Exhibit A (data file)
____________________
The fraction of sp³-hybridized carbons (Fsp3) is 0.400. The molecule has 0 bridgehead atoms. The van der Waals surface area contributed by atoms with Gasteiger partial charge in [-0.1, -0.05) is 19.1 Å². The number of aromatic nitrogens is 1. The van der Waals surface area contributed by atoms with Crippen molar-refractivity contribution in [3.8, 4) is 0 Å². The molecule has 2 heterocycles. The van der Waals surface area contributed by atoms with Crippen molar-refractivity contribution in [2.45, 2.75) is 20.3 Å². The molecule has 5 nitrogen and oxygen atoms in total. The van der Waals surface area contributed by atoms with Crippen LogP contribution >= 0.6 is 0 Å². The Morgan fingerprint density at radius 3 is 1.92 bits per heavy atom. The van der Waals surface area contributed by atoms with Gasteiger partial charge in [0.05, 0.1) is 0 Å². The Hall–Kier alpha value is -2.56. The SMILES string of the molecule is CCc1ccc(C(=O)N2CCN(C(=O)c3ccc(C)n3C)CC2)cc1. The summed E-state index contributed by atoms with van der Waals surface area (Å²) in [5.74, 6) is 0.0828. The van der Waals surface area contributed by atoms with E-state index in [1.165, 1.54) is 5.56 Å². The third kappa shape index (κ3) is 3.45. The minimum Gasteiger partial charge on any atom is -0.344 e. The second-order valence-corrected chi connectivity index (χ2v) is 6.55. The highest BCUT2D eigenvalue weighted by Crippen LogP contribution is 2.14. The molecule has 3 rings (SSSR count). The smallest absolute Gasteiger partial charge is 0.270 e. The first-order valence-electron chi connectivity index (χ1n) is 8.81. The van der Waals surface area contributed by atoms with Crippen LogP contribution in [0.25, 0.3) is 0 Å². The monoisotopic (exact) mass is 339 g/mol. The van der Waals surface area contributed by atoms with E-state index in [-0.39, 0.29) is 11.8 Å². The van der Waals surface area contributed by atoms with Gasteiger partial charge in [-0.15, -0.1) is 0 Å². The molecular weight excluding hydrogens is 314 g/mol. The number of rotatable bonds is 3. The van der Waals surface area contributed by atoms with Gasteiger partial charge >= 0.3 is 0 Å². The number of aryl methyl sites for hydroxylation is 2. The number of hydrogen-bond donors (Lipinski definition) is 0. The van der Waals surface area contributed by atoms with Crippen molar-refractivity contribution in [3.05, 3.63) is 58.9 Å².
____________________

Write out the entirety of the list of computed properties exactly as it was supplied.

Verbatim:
The fraction of sp³-hybridized carbons (Fsp3) is 0.400. The molecule has 0 bridgehead atoms. The van der Waals surface area contributed by atoms with Gasteiger partial charge in [-0.1, -0.05) is 19.1 Å². The number of aromatic nitrogens is 1. The van der Waals surface area contributed by atoms with Crippen molar-refractivity contribution in [3.8, 4) is 0 Å². The molecule has 2 heterocycles. The van der Waals surface area contributed by atoms with Crippen molar-refractivity contribution in [2.45, 2.75) is 20.3 Å². The molecule has 5 nitrogen and oxygen atoms in total. The van der Waals surface area contributed by atoms with Crippen LogP contribution >= 0.6 is 0 Å². The Morgan fingerprint density at radius 3 is 1.92 bits per heavy atom. The van der Waals surface area contributed by atoms with Gasteiger partial charge in [0.05, 0.1) is 0 Å². The Hall–Kier alpha value is -2.56. The SMILES string of the molecule is CCc1ccc(C(=O)N2CCN(C(=O)c3ccc(C)n3C)CC2)cc1. The summed E-state index contributed by atoms with van der Waals surface area (Å²) in [5.74, 6) is 0.0828. The van der Waals surface area contributed by atoms with E-state index in [1.165, 1.54) is 5.56 Å². The third kappa shape index (κ3) is 3.45. The minimum Gasteiger partial charge on any atom is -0.344 e. The second-order valence-corrected chi connectivity index (χ2v) is 6.55. The highest BCUT2D eigenvalue weighted by Crippen LogP contribution is 2.14. The molecule has 3 rings (SSSR count). The smallest absolute Gasteiger partial charge is 0.270 e. The first-order valence-electron chi connectivity index (χ1n) is 8.81. The van der Waals surface area contributed by atoms with Crippen LogP contribution in [0.25, 0.3) is 0 Å². The monoisotopic (exact) mass is 339 g/mol. The van der Waals surface area contributed by atoms with E-state index in [-0.39, 0.29) is 11.8 Å². The van der Waals surface area contributed by atoms with Gasteiger partial charge in [-0.15, -0.1) is 0 Å². The molecular weight excluding hydrogens is 314 g/mol. The number of rotatable bonds is 3. The van der Waals surface area contributed by atoms with Gasteiger partial charge >= 0.3 is 0 Å². The number of aryl methyl sites for hydroxylation is 2. The number of hydrogen-bond donors (Lipinski definition) is 0. The van der Waals surface area contributed by atoms with Crippen molar-refractivity contribution in [3.05, 3.63) is 58.9 Å².